Deep Space

  • Mapping the Pale Blue Dot
    NASA's Deep Impact spacecraft completed its primary mission in 2005 when it released a projectile that collided with the comet Tempel 1. Now, the instruments onboard Deep Impact are helping astronomers develop new techniques to search for Earth-like worlds around distant stars.
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    Many of the organic molecules essential for life have been identified in space. Set to launch this month, the Herschel Space Observatory could help astronomers better characterize these molecules and determine whether or not these materials from space played a role in the origin of
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  • The Velocity of Planets
    Researchers have developed a new technique to detect small, extrasolar planets that are more Earth-like than the majority of planets discovered thus far. They call it the "astro-comb", and it could help astrobiologists in the search for distant, habitable worlds.
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  • The Crowded Universe
    After two decades of planet searching, Alan Boss has written a book about how far we have come and how close we are to answering the question of whether we are alone in the universe.
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    NASA's Spizter Space Telescope is about to finish its primary missions after more than five and a half years. Although its primary mission is over, Spitzer will continue to return valuable data for astrobiologists here on Earth.
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  • Planets Pulled Out by the Tide
    Astronomers have discovered why some distant solar systems don't contain as many planets as expected. Some extrasolar planets may have been destroyed after falling into their parent stars. The research is helping astrobiologists understand how planetary systems form and evolve.
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  • Waving a Hand Across the Distance
    Scientists have developed an instrument for detecting polarized light after it reflects off of chiral molecules. Living organisms contain many chiral molecules, and the new technology could be useful in searching for life beyond our planet.
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  • Exoplanets Exposed to the Core
    Astronomers have determined that giant exoplanets orbiting close to their stars could lose so much of their mass that only their cores remain. The smallest exoplanet discovered so far, which is less than twice the size of Earth, may be an example of this phenomenon.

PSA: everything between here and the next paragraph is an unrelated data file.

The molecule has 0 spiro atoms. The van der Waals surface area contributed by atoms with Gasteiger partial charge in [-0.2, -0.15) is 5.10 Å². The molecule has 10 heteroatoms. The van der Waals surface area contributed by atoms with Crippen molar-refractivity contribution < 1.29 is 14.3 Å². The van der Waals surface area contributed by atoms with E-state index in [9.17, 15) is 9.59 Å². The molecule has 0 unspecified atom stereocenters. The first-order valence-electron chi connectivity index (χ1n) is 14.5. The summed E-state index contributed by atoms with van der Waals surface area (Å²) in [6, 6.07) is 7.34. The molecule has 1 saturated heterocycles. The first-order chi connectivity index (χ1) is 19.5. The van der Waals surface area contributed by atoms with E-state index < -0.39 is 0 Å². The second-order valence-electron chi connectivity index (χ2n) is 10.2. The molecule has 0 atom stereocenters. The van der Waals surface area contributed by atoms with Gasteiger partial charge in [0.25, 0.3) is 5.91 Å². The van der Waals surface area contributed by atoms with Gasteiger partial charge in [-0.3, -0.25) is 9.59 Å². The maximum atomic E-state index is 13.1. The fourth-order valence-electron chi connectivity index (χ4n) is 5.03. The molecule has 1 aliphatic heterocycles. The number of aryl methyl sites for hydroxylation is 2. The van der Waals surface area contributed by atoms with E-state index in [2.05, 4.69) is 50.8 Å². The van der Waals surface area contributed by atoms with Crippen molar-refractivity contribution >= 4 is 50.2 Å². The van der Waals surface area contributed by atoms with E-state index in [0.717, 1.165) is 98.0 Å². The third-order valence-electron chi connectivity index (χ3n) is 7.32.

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  • Double Discovery: Super-Earth and Ocean World
    Researchers have made two amazing discoveries regarding the Gliese 581 system. The star is orbited by the lightest exoplanet ever found, less than twice the mass of the Earth. One of the other planets in this system, a super-Earth, orbits within the star´s
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    NASA's Kepler spacecraft has captured its first images of the star-rich patch of sky where it will soon begin searching for Earth-like planets. One image from Kepler's entire field of view is estimated to contain 14 million stars, more than 100,000 of which are considered
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  • Generating Giant Galaxies
    A new finding indicates that not all massive, luminous galaxies formed shortly after the Big Bang. The study could yield new information about the origin and evolution of galaxies.
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    At the most recent NASA Astrobiology Science Conference, a panel of scientists discussed different types of planets where we might find alien life. In the final segment of this series, the panelists express their hopes about discovering evidence for aliens in our galaxy.
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    Life is thought to have arisen from a hot soup of chemical ingredients. Could such a life-giving broth exist on planets around distant stars as well? A new study using NASA's Spitzer Space Telescope indicates that a different mixture of life-forming chemicals may exist on
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    Not astrobiologists' first choice, red dwarf stars have now gained acceptance as potential hosts for habitable planets. They may not be great to live by in the first couple billion years, but they eventually settle down into relatively pleasant stars.
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  • Hubble Finds Hidden Exoplanet
    Using a new image-processing technique, astronomers have discovered a new extrasolar planet by looking back through archived data from the Hubble Space Telescope. The new technique could help identify additional planets hidden in the more than 10 years of Hubble data currently available.
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